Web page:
From Ausencia To Concepción

A visual mystery


The odd manner through which the drawings by Ausencia and Concepcion Abasolo became part of Antonio Alvarez’ plentiful collection of images has raised such a wave of visual speculation that we can barely navigate it. The mimetic power from the sisters’ drawings – inspired by popular European lithographs – forces us to perceive the models’ eyes who pose indifferently from a past out of touch. Let’s not forget that an image summarizes the tense coexistence of many times. Nonetheless, Painting and Drawing are spatial and not temporary arts according to the Classic conception. But is this true?

Pulled by a rare hallucinogenic drive, Antonio Alvarez set out to give a new life to the works by the Abasolo sisters and display a new time dimension for us to experience whenever we watch these watercolors. The impossibility of the fixed image rules no longer and now the foundations for a new expansion time are laid.

In this time, the image spreads out to the space and overfills the absence (‘Ausencia’ in Spanish) with prolific conception (‘Concepción’ in Spanish) originated by the artist’s scopic and iconic drive, i.e. his desire to watch and thus find shapes. However, not only many times coexist in Ausencia and Concepcion Abasolo’s updated collection, but also an unending search for figures that guides our eyes from one spot to another.

There we find the artist’s vast visual repertory. Working out his pareidolia1, Antonio Alvarez jumps either from the Italian Quatrocento to Viceroyal New Spain or from Middle Age’s Bestiary to Pop-Art and thus creates new visual compositions that awake our own desire to find recognizable figures. This stimulates our double perception wherein we compare what the artist saw in the ausencia with what we see in the concepcion.

Holy Water has a key role in this intricate polysemic game. If you add Antonio Alvarez’ highly praised plastic ability to the mystical component – which has the power to consummate an act of visual thaumaturgy2 through the sacred fluid – then you will be able to see – as the result of hierophany3  what otherwise would be invisible without the interaction of three elements: the highly aroused imaginary world of the artist, the “mysterious” advent of the drawings, and the divine intervention. So, all of this makes the miracle happen: where there was ausencia yesterday, there is concepcion today.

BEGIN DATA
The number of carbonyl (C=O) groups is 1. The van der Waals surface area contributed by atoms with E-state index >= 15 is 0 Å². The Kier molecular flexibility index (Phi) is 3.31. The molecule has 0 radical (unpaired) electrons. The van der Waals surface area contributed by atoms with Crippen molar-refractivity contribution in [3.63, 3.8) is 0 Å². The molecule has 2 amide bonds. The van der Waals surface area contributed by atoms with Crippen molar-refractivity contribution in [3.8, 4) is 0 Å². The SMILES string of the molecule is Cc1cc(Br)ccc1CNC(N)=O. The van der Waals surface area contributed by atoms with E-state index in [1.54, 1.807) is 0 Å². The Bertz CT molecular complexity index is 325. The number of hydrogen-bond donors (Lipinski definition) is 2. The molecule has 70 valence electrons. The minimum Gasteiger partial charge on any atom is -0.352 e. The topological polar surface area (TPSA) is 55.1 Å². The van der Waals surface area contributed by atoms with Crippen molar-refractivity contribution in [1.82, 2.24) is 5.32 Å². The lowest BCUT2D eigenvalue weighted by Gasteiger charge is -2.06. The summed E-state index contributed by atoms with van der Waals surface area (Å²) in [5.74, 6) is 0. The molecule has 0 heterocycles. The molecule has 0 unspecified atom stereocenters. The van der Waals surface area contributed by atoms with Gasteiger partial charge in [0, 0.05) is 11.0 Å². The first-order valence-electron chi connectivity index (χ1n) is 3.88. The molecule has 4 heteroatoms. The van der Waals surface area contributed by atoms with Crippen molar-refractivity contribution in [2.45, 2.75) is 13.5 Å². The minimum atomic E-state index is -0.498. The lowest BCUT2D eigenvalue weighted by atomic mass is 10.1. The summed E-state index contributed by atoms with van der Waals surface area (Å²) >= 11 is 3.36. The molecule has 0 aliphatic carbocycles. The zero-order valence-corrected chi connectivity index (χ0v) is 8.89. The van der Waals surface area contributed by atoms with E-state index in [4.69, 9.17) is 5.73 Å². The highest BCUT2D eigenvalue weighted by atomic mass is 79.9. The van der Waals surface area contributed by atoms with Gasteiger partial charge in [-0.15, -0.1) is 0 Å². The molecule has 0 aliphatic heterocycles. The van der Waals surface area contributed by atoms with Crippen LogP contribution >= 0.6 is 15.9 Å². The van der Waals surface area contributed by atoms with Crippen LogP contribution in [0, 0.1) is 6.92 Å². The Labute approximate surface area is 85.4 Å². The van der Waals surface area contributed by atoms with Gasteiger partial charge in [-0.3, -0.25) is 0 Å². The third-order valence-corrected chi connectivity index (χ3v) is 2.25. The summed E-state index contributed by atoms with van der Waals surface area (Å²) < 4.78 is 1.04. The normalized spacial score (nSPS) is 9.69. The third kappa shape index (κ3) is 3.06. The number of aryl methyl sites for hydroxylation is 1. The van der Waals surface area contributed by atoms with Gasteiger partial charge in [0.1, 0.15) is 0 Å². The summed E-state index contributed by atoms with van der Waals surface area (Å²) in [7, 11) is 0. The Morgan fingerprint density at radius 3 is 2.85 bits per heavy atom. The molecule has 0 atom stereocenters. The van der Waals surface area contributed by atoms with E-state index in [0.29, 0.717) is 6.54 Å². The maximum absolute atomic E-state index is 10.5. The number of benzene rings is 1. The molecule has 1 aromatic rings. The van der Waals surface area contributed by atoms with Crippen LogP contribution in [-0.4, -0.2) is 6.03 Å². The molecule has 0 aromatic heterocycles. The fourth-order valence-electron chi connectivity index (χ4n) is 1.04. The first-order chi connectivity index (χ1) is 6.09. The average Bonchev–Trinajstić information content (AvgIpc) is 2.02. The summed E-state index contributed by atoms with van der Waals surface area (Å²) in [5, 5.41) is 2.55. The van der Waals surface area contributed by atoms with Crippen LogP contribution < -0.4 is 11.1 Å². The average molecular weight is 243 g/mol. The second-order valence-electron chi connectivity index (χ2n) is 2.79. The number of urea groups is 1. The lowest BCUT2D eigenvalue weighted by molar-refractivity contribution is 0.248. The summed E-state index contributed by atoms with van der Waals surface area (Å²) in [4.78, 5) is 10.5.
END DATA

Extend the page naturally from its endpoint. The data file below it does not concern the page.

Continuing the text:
Carlos Felipe Suárez y Adriana Alonso Rivera.

Glossary of Terms:

Iconosphere = Universe of images that is an important field of every individual and community’s visual perception.

Pareidolia (from the Greek para (παρά) «beside, alongside» and eidōlon (εἴδωλον) «image, form, shape») = It is the ability to “find” that two different forms are alike. It is a psychological phenomenon where the visual perception of some aspect of the random surroundings may turn it into a recognizable form. It is a mental ability of our visual intelligence. The likeness does not really occur in the physical manifestation of the object but rather in our subjective experience. (Reina)

Apophenia (from the Greek apo (ἀπό) «separate, distant» and phainein (φαίνειν), «appear, reveal as a phenomenon, fantasy») = It is a “vision without any connection” and “distinction of perceptual alterations where an individual with a poorly structured field of perception thinks he/she is perceiving something different and mixes the perception with a fantasy (Reina)”

Hierophany (from the Greek hieros (ἱερός) “sacred, holy” and phainein (φαίνειν) “to reveal”) = It is the association created by an individual between an unintended, random visual experience and an intentional visual manifestation whose source is believed to be mystical (Reina)

Scopic Drive = The need to look (Lacan)

Iconic Drive = The need to represent, to find shapes in what is seen (Gubern)

Image Spatiality = A still image expands as a way to remain in a temporal dimension that elapses no longer. Since there is no motion (time factor), space is conceived as a moment that elapses statically. (Jose Luis Brea)


The apartment building where my grandparents, several of their children and I had lived for almost 70 years was sold by my family not long ago, and we had to evacuate. Once it was empty, I decided to make a final search. To my surprise, I found a rare bottle of water labeled “Water from St. Ignatius” inside a closet. I had no doubt that it was the famous holy water that people collect from the Company of Jesus temple in Puebla. I could not afford to overlook it so I took it along with me.

In 2019 I had a revelation from St. Ignatius of Loyola. He asked me to make watercolors by using this powerful water, and I thought that I might get a unique outcome. Would the outcome have been different if I had used plain water? I do think so, indeed.

Antonio Álvarez Morán